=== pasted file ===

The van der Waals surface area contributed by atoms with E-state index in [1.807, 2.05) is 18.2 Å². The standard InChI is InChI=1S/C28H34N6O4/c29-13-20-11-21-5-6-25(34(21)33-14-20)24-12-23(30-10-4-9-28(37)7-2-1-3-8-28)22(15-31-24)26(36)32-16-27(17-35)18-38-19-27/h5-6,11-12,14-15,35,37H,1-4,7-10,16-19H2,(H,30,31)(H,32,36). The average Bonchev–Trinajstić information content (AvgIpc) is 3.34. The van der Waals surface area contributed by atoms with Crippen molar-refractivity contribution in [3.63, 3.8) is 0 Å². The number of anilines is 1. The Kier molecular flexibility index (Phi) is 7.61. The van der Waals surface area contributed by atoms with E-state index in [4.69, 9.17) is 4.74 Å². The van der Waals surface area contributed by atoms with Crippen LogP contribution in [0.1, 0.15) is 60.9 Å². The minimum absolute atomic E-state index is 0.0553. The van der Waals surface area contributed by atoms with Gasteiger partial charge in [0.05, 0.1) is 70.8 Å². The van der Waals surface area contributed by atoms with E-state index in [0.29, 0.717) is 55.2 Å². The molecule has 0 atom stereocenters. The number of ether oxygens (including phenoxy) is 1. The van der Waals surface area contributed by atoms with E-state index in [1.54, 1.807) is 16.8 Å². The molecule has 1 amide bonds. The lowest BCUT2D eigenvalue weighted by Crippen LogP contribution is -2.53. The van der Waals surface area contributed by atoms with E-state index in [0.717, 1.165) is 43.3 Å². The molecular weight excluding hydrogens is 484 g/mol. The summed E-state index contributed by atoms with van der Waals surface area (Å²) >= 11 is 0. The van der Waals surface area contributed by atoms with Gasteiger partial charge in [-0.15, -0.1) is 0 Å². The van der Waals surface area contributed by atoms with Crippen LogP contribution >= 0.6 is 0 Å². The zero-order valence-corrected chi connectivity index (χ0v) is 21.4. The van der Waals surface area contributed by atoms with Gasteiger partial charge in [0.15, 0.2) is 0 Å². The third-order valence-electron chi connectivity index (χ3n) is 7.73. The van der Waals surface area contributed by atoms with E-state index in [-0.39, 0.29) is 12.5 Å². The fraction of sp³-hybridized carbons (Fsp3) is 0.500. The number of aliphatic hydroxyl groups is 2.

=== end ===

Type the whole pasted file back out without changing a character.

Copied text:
The van der Waals surface area contributed by atoms with E-state index in [1.807, 2.05) is 18.2 Å². The standard InChI is InChI=1S/C28H34N6O4/c29-13-20-11-21-5-6-25(34(21)33-14-20)24-12-23(30-10-4-9-28(37)7-2-1-3-8-28)22(15-31-24)26(36)32-16-27(17-35)18-38-19-27/h5-6,11-12,14-15,35,37H,1-4,7-10,16-19H2,(H,30,31)(H,32,36). The average Bonchev–Trinajstić information content (AvgIpc) is 3.34. The van der Waals surface area contributed by atoms with Crippen molar-refractivity contribution in [3.63, 3.8) is 0 Å². The number of anilines is 1. The Kier molecular flexibility index (Phi) is 7.61. The van der Waals surface area contributed by atoms with E-state index in [4.69, 9.17) is 4.74 Å². The van der Waals surface area contributed by atoms with Crippen LogP contribution in [0.1, 0.15) is 60.9 Å². The minimum absolute atomic E-state index is 0.0553. The van der Waals surface area contributed by atoms with Gasteiger partial charge in [0.05, 0.1) is 70.8 Å². The van der Waals surface area contributed by atoms with E-state index in [0.29, 0.717) is 55.2 Å². The molecule has 0 atom stereocenters. The number of ether oxygens (including phenoxy) is 1. The van der Waals surface area contributed by atoms with E-state index in [1.54, 1.807) is 16.8 Å². The molecule has 1 amide bonds. The lowest BCUT2D eigenvalue weighted by Crippen LogP contribution is -2.53. The van der Waals surface area contributed by atoms with E-state index in [0.717, 1.165) is 43.3 Å². The molecular weight excluding hydrogens is 484 g/mol. The summed E-state index contributed by atoms with van der Waals surface area (Å²) >= 11 is 0. The van der Waals surface area contributed by atoms with Gasteiger partial charge in [-0.15, -0.1) is 0 Å². The van der Waals surface area contributed by atoms with Crippen LogP contribution >= 0.6 is 0 Å². The zero-order valence-corrected chi connectivity index (χ0v) is 21.4. The van der Waals surface area contributed by atoms with Gasteiger partial charge in [0.15, 0.2) is 0 Å². The third-order valence-electron chi connectivity index (χ3n) is 7.73. The van der Waals surface area contributed by atoms with E-state index in [-0.39, 0.29) is 12.5 Å². The fraction of sp³-hybridized carbons (Fsp3) is 0.500. The number of aliphatic hydroxyl groups is 2.